I was picking Sebastian up from school and ran into a beloved history teacher. He has taught for nearly 50 years and reminds me of Robin William’s character in Dead Poets society. He is wise and weathered and very much to the point. I told him Fritz was loving his class. He sat next to me and said “You should have more children. Many more.” He paused. Purposefully and for a time just shy of awkward. He went on further “Ive been at this a long time. Those boys are remarkable. Truly. Its not a thing I say often.” I was overwhelmed. It took me a beat to thank him as I wanted my gratitude to express how deeply moved I was by his compliments. He walked away and I was left with a deep sense of pride for my amazing boys and deep ache left by “you should have more children…’
I’ve struggled lately with writing for Motherlucker. I couldn’t pinpoint why and I let the ‘why’ of this writers block simmer. I knew the answer would come. That incredible teacher gave me my answer. I have been reading and watching all these magical women approach new motherhood with such bravery, grace and authenticity. I am in awe of my fellow Motherluckers but I felt a sadness- an acknowledgment that I have missed out. My sons are twelve and thirteen. Potty training, night feedings, postpartum anything are all distant memories. My reality? Leg hair, facial hair that needs shaving and man sized shoes. I cant lie. I’m jealous that these beautiful women are coming to new motherhood with a mindfulness I never had. My mind reels with the possibilities, with all the opportunities lost. What moments could I have enriched? Savored? Avoided? Motherluckers are writing a testimony to their humaneness in the chaotic, wondrous, miracle that is parenthood. They are writing love letters to their children, their spouses and perhaps most importantly? To themselves.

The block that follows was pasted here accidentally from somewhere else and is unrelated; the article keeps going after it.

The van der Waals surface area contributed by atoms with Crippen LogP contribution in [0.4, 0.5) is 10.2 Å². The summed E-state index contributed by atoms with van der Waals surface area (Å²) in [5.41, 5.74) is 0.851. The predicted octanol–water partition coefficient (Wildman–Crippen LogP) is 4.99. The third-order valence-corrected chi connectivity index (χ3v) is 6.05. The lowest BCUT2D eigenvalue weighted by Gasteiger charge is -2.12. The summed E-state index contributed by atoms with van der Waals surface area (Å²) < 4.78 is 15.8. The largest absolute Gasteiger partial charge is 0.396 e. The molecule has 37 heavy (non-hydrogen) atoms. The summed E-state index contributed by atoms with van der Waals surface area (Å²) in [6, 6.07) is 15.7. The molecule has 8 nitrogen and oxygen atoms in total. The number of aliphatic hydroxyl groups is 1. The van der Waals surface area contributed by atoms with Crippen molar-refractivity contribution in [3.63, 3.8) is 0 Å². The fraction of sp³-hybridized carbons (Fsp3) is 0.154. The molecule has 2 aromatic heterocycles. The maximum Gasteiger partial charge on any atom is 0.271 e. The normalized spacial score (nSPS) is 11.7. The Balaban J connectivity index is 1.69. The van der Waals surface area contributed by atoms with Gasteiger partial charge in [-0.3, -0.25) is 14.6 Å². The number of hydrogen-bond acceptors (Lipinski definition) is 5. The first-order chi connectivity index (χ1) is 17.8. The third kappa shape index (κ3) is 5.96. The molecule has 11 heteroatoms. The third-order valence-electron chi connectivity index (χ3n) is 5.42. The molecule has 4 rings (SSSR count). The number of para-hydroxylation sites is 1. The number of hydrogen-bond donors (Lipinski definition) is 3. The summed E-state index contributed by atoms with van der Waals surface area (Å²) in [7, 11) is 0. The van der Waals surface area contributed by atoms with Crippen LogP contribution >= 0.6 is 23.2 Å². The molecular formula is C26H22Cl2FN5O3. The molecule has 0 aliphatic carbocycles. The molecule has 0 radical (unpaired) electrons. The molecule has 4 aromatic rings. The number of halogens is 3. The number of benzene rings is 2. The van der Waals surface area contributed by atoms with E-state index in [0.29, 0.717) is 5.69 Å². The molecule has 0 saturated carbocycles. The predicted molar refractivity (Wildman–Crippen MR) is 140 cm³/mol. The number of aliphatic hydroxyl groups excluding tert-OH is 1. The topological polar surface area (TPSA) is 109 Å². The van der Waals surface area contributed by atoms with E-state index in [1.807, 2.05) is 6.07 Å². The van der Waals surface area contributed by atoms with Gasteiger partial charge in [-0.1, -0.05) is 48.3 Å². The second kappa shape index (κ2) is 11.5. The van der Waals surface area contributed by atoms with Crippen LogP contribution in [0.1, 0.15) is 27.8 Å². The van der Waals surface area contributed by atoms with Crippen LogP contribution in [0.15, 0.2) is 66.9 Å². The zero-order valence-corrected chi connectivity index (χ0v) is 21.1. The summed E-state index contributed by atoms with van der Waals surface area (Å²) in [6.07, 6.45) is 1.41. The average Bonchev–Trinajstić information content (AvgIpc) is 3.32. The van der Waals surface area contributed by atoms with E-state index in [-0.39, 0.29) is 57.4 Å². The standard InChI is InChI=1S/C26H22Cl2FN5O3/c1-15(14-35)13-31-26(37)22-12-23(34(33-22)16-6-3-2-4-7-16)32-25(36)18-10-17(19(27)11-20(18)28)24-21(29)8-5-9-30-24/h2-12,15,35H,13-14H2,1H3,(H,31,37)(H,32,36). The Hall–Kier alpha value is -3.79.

Its too late for me to help my babies precisely because I don’t have babies anymore. I am left with memories and myriad thoughts of ‘if only I had done…” David Whyte, a favorite poet, wrote “Memory is an invitation to the source of our life, to a fuller participation in the now, to a future about to happen…” I aspire to this; to using my memory to help me. The memories of my boys when they were round and dear and fit perfectly in my arms can enrich the now I have with them everyday. I can not go back. The past is no longer mine. But I will allow my memories to usher me gently to the present and inform me as to how I can best serve my sons today. They may no longer sit on my hip but my god how they live in my heart. How the love I have for these two humans has deepened beyond measure.
What I am taking from these beautiful Motherlucker accounts of motherhood is the invitation Whyte writes of; I will look back at how and who I was, at the choices I made and the consequences those choices had for my sons, good, bad and otherwise. I will learn from what I did and find ways to do better now. There is something freeing in this admission. I was a good enough mother. I could have been better. That isn’t self deprecation. Its honesty. And in keeping it real I am that much more motivated to do better now.
The past is gone. But this moment? I have it and Im holding on for dear life.